The Minneapolis Star and Tribune was full of interesting nuggets during the week Kirby Puckett, then 23, found his way to the major leagues. Gymnast Nadia Comaneci retired at age 22. The Soviet Union announced it would boycott the Olympics in Los Angeles that summer. A fellow named R.T. Rybak was covering business news. Gloria Steinem, appearing in the Twin Cities for a lecture on women’s issues, predicted that 1984 would not be the year that a presidential candidate would choose a woman as his running mate. And a movie called “The Natural” opened in local theaters.
Puckett made his major league debut on May 8, 1984, going 4-for-5 in a 5-0 Twins victory over the Angels. His debut would have come a day earlier but for some unexpected delays. Reporter Jay Weiner explained:
New Twin ends up playing for time
By Jay Weiner Staff Writer
For a fresh-cheeked rookie, Kirby Puckett, just 23, has seen the world.
Unfortunately, the newest Twin saw it all Monday, the day he was supposed to make his major league debut.
“Where’s Punkett?” Twins Manager Billy Gardner said with characteristic mispronunciation soon after the 5 p.m. team bus arrived at Anaheim Stadium. “He didn’t go to Dodger Stadium, did he?”
The uniform, No. 34, was there. Even the neatly stitched “P-U-C-K-E-T-T” on the back of the Twins’ blue road jerseys. That name, with just two seasons plus 19 games of minor league experience, was to have been in center field, batting first against the Angels last night.
|Puckett got his uniform dirty soon enough, sliding into third base in one of his first games in the majors. (Star Tribune photo by Bruce Bisping) |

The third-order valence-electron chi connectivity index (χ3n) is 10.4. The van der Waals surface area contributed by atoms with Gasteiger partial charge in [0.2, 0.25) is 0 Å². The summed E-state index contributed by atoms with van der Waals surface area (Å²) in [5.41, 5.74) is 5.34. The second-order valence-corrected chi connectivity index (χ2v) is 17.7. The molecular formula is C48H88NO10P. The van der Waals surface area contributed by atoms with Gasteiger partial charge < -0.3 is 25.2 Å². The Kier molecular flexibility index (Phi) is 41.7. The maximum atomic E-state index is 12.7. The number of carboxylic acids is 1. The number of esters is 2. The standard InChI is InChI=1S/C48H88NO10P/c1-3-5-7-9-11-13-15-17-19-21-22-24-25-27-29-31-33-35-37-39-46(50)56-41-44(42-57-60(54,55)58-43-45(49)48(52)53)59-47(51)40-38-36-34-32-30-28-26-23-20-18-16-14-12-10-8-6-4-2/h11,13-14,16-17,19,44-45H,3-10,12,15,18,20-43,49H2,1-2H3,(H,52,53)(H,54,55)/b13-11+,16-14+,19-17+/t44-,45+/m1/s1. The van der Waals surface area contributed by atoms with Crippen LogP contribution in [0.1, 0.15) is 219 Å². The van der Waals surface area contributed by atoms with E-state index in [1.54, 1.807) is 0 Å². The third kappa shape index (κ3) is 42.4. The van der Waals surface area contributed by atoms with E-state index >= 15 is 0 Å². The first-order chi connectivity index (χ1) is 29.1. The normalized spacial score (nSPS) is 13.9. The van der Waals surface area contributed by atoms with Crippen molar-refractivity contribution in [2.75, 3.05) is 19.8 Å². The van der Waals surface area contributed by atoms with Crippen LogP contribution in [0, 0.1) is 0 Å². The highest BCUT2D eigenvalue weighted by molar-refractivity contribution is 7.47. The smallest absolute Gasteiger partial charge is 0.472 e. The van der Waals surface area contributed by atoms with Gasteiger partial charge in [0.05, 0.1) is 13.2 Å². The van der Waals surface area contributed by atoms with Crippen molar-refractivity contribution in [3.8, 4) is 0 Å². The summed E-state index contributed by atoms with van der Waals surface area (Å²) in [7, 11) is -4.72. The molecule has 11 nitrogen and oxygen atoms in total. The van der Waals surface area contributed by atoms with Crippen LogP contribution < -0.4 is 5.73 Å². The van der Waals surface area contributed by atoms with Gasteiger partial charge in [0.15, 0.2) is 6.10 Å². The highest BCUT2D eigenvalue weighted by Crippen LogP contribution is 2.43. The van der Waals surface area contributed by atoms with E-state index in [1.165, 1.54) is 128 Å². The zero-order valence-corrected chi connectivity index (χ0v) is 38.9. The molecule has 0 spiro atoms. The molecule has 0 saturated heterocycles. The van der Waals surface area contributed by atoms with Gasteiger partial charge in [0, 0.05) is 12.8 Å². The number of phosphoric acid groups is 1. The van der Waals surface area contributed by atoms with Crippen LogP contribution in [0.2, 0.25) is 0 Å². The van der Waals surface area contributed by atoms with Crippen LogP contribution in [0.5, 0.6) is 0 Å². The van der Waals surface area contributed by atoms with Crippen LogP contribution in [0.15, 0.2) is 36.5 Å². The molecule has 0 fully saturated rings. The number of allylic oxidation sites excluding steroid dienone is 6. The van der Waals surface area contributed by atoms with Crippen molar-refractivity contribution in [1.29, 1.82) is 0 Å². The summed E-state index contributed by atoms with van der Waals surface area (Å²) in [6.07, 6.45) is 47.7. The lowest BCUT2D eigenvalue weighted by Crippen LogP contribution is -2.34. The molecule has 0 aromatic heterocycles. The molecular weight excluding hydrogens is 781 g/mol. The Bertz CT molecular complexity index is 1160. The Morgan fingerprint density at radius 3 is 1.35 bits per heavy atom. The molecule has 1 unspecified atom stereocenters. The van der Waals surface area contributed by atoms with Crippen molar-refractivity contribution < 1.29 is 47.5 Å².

“When they draft you into the Army they put you at the front lines, right, pal?” Gardner said.
Right. But it was already 6 o’clock, the Twins were due for batting practice and, still, no Puckett, the 5-foot-8, 185-pound fire hydrant who has been compared with former Houston Astro star Jim (Toy Cannon) Wynn.
Twins Traveling Secretary Mike Robertson was getting worried. Puckett’s plane from Portland, Maine, where the Triple-A Toledo Mud Hens played Sunday, was due at Los Angeles International Airport soon after 1 p.m. With the hour drive south to Orange County, the righthanded hitter was long overdue.
At 6:10, Puckett, carrying his equipment bag, raced through the door.
“I got to get some money, man,” he said to Robertson. “I got to pay the cab.”
“I had to take one,” he said later, apologetically. “It was eighty-three dollars . . . I was stunned.”
|The box score from Puckett’s first game in the majors. |
He first got the bad financial news as he was driving along the freeway. He first heard $74. But when he realized it was so late he couldn’t stop at the hotel, he told the cabbie to proceed straight to Anaheim Stadium.
“He said, `Since you’re not going right to the Hyatt, I’ll have to charge you more,’ ” Puckett reported.
It was a ridiculously fitting end to a ridiculously tiring day. The no-necked native Chicagoan, who was hitting .270 with eight stolen bases in the International League, began his day at 5:30 a.m., Eastern time, or 2:30 a.m. California time. He made it to Atlanta from Maine just fine, but when he switched planes, the new aircraft, bound for Los Angeles, had to have its windshield changed.
“Twice,” Puckett said. He was delayed four hours. “They said it was cracked . . . and the defroster didn’t work . . . I couldn’t believe it.
“Nice start, huh?”
Not really. There was no start at all. Gardner decided Puckett was too tired to play. Darrell Brown started instead.
“I think,” said Gardner, “the kid needs a rest.”